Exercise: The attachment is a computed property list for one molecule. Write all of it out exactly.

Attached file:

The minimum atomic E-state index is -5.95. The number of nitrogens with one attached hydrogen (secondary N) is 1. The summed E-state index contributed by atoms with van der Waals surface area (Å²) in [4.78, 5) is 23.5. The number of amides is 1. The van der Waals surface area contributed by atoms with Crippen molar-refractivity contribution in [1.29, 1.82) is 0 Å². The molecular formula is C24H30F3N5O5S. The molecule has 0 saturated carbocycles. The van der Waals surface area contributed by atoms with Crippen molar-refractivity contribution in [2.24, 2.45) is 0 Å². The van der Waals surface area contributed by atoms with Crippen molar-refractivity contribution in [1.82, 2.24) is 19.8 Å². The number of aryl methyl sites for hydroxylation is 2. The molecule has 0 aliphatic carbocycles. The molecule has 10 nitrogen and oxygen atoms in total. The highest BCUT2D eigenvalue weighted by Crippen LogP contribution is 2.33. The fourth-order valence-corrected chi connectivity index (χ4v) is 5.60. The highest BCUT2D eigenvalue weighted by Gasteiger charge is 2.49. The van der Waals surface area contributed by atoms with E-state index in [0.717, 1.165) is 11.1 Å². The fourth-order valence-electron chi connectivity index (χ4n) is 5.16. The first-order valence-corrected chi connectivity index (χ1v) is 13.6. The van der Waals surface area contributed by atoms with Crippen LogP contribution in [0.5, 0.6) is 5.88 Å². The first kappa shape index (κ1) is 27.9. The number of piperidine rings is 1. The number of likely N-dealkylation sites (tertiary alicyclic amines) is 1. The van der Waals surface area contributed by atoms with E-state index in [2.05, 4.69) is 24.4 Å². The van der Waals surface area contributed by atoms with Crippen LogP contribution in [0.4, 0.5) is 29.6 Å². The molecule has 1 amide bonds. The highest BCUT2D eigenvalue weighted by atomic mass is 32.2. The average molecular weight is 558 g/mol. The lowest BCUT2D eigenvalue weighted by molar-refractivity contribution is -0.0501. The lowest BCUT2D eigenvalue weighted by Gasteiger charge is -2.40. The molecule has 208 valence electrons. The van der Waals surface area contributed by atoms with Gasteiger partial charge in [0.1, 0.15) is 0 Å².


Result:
The minimum atomic E-state index is -5.95. The number of nitrogens with one attached hydrogen (secondary N) is 1. The summed E-state index contributed by atoms with van der Waals surface area (Å²) in [4.78, 5) is 23.5. The number of amides is 1. The van der Waals surface area contributed by atoms with Crippen molar-refractivity contribution in [1.29, 1.82) is 0 Å². The molecular formula is C24H30F3N5O5S. The molecule has 0 saturated carbocycles. The van der Waals surface area contributed by atoms with Crippen molar-refractivity contribution in [2.24, 2.45) is 0 Å². The van der Waals surface area contributed by atoms with Crippen molar-refractivity contribution in [1.82, 2.24) is 19.8 Å². The number of aryl methyl sites for hydroxylation is 2. The molecule has 0 aliphatic carbocycles. The molecule has 10 nitrogen and oxygen atoms in total. The highest BCUT2D eigenvalue weighted by Crippen LogP contribution is 2.33. The fourth-order valence-corrected chi connectivity index (χ4v) is 5.60. The highest BCUT2D eigenvalue weighted by Gasteiger charge is 2.49. The van der Waals surface area contributed by atoms with E-state index in [0.717, 1.165) is 11.1 Å². The fourth-order valence-electron chi connectivity index (χ4n) is 5.16. The first-order valence-corrected chi connectivity index (χ1v) is 13.6. The van der Waals surface area contributed by atoms with Crippen LogP contribution in [0.5, 0.6) is 5.88 Å². The first kappa shape index (κ1) is 27.9. The number of piperidine rings is 1. The number of likely N-dealkylation sites (tertiary alicyclic amines) is 1. The van der Waals surface area contributed by atoms with E-state index in [2.05, 4.69) is 24.4 Å². The van der Waals surface area contributed by atoms with Crippen LogP contribution in [0.4, 0.5) is 29.6 Å². The molecule has 1 amide bonds. The highest BCUT2D eigenvalue weighted by atomic mass is 32.2. The average molecular weight is 558 g/mol. The lowest BCUT2D eigenvalue weighted by molar-refractivity contribution is -0.0501. The lowest BCUT2D eigenvalue weighted by Gasteiger charge is -2.40. The molecule has 208 valence electrons. The van der Waals surface area contributed by atoms with Gasteiger partial charge in [0.1, 0.15) is 0 Å².